Cousins – First, Second, & Once Removed

We recently had our first family reunion, ever, for my father’s side of the family.  (I talked about it here).  It’s actually the first family reunion that I have ever attended.  I’ve always been a little envious of those families where all the cousins know each other and are close.  Those families who have the huge summer get togethers or the holiday meals in church halls because no one has a house large enough to fit everyone who wants to celebrate together as a large, extended family.

Don’t get me wrong, we have large gatherings when we get together, but it’s large just based on the sheer numbers in our immediate families.

Once we got together as an extended family group and in person, it made me wonder – how are we related beyond our first cousins?  Are any of these people my second cousins?  What is a first cousin once removed?  When you read the definitions, it is so confusing to me that I just mentally shut down.  But, now that we were together, physically, I decided to try and figure it out again.  Being able to put a face to a label made it make so much more sense.

So, here goes.

The children of siblings are first cousins to each other.

Theresa (aka Mama) wearing white with two of my sisters (Diane is on the far right in green shirt – note the matching hair – and Joan is the short one in the white ball cap) and my brother (Patrick in the ball cap) along with our first cousins, Tina (next to me) and Todd (on the far left).

My father and their father were brothers.  So we are first cousins.

This is where is gets a little confusing.

The children of first cousins are second cousins to each other.

Here is a picture of all of our children who attended our little family reunion.  (Note: We were missing a few of our children.) 

Some of these kids are siblings, some are first cousins, and some are second cousins to each other.  The children of my brother and sisters are first cousins to each other, and the children of my first cousins are first cousins to each other.  But, my children and my nieces and nephews are second cousins to my first cousins’ children.

Confused, yet?

Children of your first cousins are your first cousins once removed.

The older girl is my first cousin, Tina’s, daughter, and she is holding my first cousin, Todd’s, baby.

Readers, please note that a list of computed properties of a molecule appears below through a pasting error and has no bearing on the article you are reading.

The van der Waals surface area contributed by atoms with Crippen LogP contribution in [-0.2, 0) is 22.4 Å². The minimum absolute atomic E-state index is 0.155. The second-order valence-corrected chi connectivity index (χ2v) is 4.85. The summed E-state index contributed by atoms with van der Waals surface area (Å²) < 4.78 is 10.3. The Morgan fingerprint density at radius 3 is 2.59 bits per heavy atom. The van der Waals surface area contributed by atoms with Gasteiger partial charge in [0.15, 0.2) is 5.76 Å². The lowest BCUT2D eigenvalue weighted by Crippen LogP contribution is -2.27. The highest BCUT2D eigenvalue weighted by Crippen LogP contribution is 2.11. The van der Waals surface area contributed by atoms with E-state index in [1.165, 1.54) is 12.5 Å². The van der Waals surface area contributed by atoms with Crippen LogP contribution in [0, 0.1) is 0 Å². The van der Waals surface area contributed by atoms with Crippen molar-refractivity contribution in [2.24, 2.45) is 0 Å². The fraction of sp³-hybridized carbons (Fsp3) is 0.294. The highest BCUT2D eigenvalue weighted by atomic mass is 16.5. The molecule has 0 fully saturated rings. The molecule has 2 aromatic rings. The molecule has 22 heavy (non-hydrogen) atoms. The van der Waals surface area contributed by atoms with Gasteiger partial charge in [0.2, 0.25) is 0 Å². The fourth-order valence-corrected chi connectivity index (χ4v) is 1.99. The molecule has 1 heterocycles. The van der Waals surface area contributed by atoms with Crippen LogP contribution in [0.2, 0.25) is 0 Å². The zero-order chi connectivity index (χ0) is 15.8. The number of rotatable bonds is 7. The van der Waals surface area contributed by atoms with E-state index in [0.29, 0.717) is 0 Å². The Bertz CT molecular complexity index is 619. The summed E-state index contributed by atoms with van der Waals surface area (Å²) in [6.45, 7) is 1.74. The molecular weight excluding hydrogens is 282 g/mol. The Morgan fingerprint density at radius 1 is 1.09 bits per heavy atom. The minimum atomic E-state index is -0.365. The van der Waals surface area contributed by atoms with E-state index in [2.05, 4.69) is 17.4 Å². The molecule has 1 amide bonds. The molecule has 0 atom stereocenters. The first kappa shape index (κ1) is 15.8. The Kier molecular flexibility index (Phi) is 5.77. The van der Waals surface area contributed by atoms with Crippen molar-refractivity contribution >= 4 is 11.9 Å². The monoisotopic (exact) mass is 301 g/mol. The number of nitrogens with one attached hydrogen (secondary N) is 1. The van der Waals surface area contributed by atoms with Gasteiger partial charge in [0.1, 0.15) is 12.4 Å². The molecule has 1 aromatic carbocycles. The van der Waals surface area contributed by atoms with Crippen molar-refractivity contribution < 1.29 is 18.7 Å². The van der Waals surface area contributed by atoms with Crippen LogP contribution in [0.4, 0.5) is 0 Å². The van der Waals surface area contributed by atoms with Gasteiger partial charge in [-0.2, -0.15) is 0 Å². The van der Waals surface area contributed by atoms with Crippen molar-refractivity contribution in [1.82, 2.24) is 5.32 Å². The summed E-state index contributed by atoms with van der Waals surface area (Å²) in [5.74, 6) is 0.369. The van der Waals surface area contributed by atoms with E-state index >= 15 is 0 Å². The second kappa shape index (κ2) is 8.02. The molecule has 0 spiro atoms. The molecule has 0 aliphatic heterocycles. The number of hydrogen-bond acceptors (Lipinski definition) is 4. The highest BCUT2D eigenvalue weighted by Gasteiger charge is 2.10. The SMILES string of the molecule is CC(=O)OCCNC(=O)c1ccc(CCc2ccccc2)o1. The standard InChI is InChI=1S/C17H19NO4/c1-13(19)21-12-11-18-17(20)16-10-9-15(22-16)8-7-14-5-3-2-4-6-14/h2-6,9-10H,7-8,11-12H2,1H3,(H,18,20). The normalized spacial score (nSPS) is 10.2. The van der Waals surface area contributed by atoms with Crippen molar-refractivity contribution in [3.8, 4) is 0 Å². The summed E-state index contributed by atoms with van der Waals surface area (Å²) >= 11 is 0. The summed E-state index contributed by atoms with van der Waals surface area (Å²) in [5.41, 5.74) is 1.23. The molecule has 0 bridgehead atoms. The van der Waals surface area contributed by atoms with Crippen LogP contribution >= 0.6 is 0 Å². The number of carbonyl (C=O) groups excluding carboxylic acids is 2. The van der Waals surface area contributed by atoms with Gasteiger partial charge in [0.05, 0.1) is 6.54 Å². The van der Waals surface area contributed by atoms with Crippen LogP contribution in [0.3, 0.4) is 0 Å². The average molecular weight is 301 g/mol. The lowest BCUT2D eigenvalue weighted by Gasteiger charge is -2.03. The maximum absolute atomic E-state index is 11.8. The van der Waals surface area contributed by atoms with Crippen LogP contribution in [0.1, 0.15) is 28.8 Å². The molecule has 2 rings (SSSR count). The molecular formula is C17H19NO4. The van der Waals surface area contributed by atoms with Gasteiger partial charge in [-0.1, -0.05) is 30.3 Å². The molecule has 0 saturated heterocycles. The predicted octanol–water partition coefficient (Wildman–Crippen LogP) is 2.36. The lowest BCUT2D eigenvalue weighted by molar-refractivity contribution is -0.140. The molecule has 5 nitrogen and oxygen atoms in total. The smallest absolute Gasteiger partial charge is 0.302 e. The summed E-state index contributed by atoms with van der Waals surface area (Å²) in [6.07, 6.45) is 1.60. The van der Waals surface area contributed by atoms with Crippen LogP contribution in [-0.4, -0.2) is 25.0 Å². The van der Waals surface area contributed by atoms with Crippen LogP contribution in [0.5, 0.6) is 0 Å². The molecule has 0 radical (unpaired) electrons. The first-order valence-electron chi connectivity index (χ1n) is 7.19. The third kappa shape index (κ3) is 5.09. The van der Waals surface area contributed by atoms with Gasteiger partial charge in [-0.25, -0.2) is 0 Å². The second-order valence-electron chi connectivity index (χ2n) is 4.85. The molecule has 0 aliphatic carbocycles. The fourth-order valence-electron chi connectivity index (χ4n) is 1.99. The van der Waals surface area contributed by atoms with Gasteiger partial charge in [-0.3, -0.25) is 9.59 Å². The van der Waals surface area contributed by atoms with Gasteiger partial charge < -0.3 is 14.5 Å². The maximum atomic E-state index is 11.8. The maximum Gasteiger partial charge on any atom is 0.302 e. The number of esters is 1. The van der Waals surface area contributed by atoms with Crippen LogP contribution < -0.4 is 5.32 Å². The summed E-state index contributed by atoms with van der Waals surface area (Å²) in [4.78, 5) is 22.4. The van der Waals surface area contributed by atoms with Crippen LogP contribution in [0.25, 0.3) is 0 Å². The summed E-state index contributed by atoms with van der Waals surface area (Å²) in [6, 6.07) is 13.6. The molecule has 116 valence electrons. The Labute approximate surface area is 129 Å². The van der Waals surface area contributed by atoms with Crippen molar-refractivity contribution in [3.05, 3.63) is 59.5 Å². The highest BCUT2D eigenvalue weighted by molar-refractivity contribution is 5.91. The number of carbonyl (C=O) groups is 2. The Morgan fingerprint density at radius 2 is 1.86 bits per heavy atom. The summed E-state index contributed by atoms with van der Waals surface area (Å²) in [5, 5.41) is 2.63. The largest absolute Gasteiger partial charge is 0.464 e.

They are first cousins to each other, but they are my first cousins once removed.

My first cousin, Todd’s, children.

They are my first cousins once removed.

Conversely, my children and my nieces and nephews are Tina and Todd’s first cousins once removed.

And so forth.

This is how it works:
Any first generation is parents.
Their children are siblings to each other and share parents.
Their children are first cousins to each other and share grandparents.
Their children are second cousins to  each other and share great grandparents.
Their children are third cousins to each other and share great great grandparents.
And so on.

Here is how “the removed” works:
The child(ren) of your first cousin is your first cousin once removed.
The grandchild(ren) of your first cousin is your first cousin twice removed.
If you are first cousin once removed to someone, they are first cousin once removed to you.

Our First Ever Family Reunion Group Picture.

So, this picture includes first cousins, second cousins, and first cousins once removed along with spouses, significant others, brothers and sisters, aunts and uncles, and nieces and nephews.  Wow.

My daughter and my first cousin’s daughter also belong to the same sorority (at different universities) which means they are second cousins to each other and sisters, too.

The beauty of this weekend was that, in spite of the fact that we spent very little time together growing up, we came together seamlessly.  Even if all of the relationships are a little confusing.

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